A month (or a few) ago Pop's (one of our most frequently visited local eateries) opened their backdoor. Pop's Backdoor began selling pies and calzones in a new business venture. I finally picked up a couple of their pies last night to take home, and this morning I am still wondering why I waited so long to try them out! They are located behind the brightleaf square main parking lot, adjacent to Parker and Otis. And from what I can tell, you can basically get a pizza from 11:30am–10:00pm.
On to the pizza. For myself I got the 10inch version of the #2. This beautifully golden (not too thick and not too thin) crust was topped with a wonderful pomodoro sauce. It had the perfect amount too. It was just enough for a coating, not too runny and perfectly balanced flavor. Next there was a layer of wonderful crispy pancetta (think Italian bacon), followed by a tender-crisp layer of thinly-cut potato slices. This was topped off with mounds of garlicky spinach and very good quality mozzarella cheese.

Yummy thinly sliced potatoes!
The mild acidity of the sauce was beautifully balanced by the saltiness of the pancetta. The firm, mild potatoes were balanced by the garlicky spinach. Every element in this pizza complimented and balanced the others. My personal pizza was eaten in two rounds over the course of the evening because I couldn't bare to save my leftovers.Layers of crispy pancetta
This is a combination I never would have imagined myself, but quite unmistakenly is the best pizza I have EVER had. It was just everything I love about pizza.
Garlicky spinach mounds amongst piles of gooey mozzarella
Mark had the pepperoni and mushroom (button and portobello), which he seemed to really enjoy (I didn't try it or photograph it because I was too busy devouring mine). It's a little pricey for pizza but you really do get what you're paying for. The specialty pizzas run $10 for a 10 inch and you can also build your own starting at $7.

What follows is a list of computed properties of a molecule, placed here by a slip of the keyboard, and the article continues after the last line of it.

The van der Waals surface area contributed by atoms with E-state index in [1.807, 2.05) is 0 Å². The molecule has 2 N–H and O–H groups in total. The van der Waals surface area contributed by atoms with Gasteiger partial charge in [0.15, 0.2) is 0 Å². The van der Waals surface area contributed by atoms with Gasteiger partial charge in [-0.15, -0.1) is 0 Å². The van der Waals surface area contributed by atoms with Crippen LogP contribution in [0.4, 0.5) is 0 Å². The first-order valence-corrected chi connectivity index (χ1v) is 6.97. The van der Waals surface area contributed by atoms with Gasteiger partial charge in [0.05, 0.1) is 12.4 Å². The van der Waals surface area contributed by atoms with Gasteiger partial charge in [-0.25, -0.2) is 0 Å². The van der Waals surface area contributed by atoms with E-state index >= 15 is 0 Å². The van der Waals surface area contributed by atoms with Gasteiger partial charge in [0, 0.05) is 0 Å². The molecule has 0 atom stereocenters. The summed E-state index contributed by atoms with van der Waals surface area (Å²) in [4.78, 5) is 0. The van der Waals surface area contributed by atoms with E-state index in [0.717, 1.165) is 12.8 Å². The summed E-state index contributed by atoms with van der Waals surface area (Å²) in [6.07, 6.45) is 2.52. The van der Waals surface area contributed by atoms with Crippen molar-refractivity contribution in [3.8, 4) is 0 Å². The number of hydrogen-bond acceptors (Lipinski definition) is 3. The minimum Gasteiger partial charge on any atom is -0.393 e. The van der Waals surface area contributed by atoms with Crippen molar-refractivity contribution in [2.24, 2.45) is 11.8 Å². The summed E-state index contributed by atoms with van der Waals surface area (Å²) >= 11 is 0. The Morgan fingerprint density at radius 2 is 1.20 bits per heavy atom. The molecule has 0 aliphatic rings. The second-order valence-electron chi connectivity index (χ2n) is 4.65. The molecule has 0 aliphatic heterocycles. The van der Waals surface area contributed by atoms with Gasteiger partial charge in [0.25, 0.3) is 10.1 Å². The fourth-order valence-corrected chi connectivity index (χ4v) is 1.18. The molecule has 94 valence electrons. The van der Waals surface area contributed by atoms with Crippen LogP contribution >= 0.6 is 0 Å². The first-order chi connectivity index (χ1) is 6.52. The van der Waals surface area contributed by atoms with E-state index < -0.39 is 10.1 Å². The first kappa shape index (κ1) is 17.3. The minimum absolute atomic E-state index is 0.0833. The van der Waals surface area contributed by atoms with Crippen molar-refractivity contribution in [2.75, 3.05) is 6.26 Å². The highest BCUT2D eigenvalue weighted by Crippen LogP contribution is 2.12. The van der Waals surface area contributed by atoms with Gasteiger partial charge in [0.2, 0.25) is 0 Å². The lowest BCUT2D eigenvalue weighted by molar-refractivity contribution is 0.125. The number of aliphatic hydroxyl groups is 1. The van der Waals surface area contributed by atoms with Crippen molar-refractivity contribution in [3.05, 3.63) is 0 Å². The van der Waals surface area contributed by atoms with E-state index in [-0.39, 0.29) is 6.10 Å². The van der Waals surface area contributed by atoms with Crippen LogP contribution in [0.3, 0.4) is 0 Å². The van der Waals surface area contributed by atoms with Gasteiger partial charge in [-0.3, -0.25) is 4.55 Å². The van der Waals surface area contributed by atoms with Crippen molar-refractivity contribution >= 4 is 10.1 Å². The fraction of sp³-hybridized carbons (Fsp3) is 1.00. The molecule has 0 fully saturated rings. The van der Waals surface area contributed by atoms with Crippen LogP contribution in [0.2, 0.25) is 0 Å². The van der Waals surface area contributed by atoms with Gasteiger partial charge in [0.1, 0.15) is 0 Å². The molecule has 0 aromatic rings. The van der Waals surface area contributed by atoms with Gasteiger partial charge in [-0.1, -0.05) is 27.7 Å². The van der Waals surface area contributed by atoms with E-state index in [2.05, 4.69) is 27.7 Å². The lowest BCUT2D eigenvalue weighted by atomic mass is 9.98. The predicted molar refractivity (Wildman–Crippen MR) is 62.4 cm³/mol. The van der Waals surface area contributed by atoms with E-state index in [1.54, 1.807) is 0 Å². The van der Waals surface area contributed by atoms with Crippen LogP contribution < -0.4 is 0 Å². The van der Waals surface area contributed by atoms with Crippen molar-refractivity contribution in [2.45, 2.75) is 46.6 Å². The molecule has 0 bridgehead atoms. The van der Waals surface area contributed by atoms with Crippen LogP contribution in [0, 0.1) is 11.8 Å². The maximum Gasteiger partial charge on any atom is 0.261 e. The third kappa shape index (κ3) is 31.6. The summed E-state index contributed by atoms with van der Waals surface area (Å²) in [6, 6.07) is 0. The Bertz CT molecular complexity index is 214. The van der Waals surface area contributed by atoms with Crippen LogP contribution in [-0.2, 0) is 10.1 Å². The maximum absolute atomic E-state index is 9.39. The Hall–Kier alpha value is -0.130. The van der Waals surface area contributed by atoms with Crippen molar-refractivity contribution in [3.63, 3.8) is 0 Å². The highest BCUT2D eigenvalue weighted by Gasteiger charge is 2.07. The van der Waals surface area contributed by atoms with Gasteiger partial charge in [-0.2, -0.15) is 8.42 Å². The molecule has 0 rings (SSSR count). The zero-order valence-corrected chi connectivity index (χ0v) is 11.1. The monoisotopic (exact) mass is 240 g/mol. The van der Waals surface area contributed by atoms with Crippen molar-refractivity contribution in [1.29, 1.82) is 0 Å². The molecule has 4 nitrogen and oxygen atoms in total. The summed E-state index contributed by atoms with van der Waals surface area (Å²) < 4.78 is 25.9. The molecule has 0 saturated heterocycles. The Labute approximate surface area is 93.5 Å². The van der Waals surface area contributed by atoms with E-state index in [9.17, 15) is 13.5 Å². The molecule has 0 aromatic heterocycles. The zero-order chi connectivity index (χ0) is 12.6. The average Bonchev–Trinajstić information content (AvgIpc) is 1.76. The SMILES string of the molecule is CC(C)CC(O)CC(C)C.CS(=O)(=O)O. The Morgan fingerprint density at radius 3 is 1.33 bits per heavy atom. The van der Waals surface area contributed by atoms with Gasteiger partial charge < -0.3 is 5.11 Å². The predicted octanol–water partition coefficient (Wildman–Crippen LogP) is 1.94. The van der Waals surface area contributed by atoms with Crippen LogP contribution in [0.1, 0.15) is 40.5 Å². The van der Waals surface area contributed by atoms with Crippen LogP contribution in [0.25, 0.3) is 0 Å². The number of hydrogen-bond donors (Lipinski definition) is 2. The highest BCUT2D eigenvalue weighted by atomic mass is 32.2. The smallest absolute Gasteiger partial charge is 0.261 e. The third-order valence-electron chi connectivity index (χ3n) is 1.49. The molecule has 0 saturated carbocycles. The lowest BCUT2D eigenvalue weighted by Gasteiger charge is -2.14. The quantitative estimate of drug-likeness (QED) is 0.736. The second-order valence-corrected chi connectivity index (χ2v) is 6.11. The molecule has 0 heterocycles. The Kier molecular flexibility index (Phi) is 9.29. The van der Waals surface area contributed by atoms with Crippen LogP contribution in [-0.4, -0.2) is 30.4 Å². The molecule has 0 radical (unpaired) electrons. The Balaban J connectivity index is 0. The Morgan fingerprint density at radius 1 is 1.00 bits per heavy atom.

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Thursday, July 24, 2008

Am I the only one?

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Am I the only self-proclaimed-pseudo-foodie that just doesn't like figs or capers? I think they're both nasty. Not only for texture, but flavor and aesthetic appeal. Figs gross me out. Just look at them. They look like a part of anatomy and have no business being on my plate. Ewwwwww.

I can actually stomach a fig newton once in awhile just because it's wonderfully disguised by an enourmous cakey cookie substance and they're mysteriously brown.

Maybe capers will grow on me.

I doubt it.

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Photo of the Day - June bride

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Spinach fettuccine with sundried tomatoes

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Awhile back I bought this spinach and chive fettuccine at Trader Joe's. I finally cooked it up last night and it was fantastic! I made a simple side salad as the pasta cooked of lettuce, tomato, cucumber, carrots and celery. Another dinner done in around 20 minutes!Spinach Fettuccine with Sundried Tomatoes
Makes 4 servings

Ingredients:
8 oz spinach and chive fettuccine cooked al dente
1/4 cup reserved pasta water
1 tbsp olive oil
3 large shallots sliced
5 sundried tomatoes chopped (about 1/4 cup)
2 cups raw washed baby spinach
1 tsp crushed garlic (or 2 garlic cloves minced)
1/4 cup low fat ricotta cheese
1 tsp chopped fresh herbs ( I used a combo of basil and italian parsley)
salt and pepper to taste

Directions:
In a large saute pan, saute the shallots in the olive oil for 2 minutes on medium heat. Add in chopped sundried tomatoes, crushed garlic, and about 2 cups of raw washed spinach and stir continuosly until spinach is wilted. Salt and pepper to taste. Add in ricotta and pasta water and continue stirring gently until the ricotta has broken down and is no longer chunky.

Add in pasta and toss to coat evenly. Continue cooking another 2 minutes or so until pasta is heated through. Check seasoning and salt and pepper as needed. Dinner is done!

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Wednesday, July 23, 2008

Zucchini ribbons

3 words to the wise

The other night I tried something a little different then my normal stir-fried zucchini and I really liked it. I took two zucchini, using a vegetable peeler, I peeled length wise 1/8 inch thick strips. It gets challenging towards the end, but you end up with all these beautiful thin zucchini ribbons.